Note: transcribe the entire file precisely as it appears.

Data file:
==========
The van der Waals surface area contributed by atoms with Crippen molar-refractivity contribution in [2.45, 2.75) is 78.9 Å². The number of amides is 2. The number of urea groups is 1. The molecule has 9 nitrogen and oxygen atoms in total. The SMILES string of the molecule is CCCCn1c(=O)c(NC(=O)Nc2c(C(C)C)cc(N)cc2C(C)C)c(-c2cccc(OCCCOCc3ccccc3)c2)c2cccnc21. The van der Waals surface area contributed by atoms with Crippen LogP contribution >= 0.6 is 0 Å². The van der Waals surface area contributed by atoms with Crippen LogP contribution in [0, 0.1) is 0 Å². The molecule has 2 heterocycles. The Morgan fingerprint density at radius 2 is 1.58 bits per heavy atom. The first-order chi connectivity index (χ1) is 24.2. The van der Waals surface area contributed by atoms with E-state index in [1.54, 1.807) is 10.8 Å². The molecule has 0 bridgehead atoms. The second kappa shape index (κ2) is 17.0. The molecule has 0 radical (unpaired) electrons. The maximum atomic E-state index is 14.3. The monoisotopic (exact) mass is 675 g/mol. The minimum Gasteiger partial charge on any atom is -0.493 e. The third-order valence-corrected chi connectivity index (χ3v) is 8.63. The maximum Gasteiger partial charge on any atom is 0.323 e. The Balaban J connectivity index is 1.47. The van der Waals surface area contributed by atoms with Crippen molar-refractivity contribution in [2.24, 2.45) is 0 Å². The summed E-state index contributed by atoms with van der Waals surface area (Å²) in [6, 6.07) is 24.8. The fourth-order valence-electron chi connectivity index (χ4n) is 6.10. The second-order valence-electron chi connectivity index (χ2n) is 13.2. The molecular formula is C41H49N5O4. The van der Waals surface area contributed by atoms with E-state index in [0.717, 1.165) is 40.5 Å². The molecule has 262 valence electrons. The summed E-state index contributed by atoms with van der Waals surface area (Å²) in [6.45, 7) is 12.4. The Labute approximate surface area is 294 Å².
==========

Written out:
The van der Waals surface area contributed by atoms with Crippen molar-refractivity contribution in [2.45, 2.75) is 78.9 Å². The number of amides is 2. The number of urea groups is 1. The molecule has 9 nitrogen and oxygen atoms in total. The SMILES string of the molecule is CCCCn1c(=O)c(NC(=O)Nc2c(C(C)C)cc(N)cc2C(C)C)c(-c2cccc(OCCCOCc3ccccc3)c2)c2cccnc21. The van der Waals surface area contributed by atoms with Crippen LogP contribution >= 0.6 is 0 Å². The van der Waals surface area contributed by atoms with Crippen LogP contribution in [0, 0.1) is 0 Å². The molecule has 2 heterocycles. The Morgan fingerprint density at radius 2 is 1.58 bits per heavy atom. The first-order chi connectivity index (χ1) is 24.2. The van der Waals surface area contributed by atoms with E-state index in [1.54, 1.807) is 10.8 Å². The molecule has 0 bridgehead atoms. The second kappa shape index (κ2) is 17.0. The molecule has 0 radical (unpaired) electrons. The maximum atomic E-state index is 14.3. The monoisotopic (exact) mass is 675 g/mol. The minimum Gasteiger partial charge on any atom is -0.493 e. The third-order valence-corrected chi connectivity index (χ3v) is 8.63. The maximum Gasteiger partial charge on any atom is 0.323 e. The Balaban J connectivity index is 1.47. The van der Waals surface area contributed by atoms with Crippen molar-refractivity contribution in [2.24, 2.45) is 0 Å². The summed E-state index contributed by atoms with van der Waals surface area (Å²) in [6, 6.07) is 24.8. The fourth-order valence-electron chi connectivity index (χ4n) is 6.10. The second-order valence-electron chi connectivity index (χ2n) is 13.2. The molecular formula is C41H49N5O4. The van der Waals surface area contributed by atoms with E-state index in [0.717, 1.165) is 40.5 Å². The molecule has 262 valence electrons. The summed E-state index contributed by atoms with van der Waals surface area (Å²) in [6.45, 7) is 12.4. The Labute approximate surface area is 294 Å².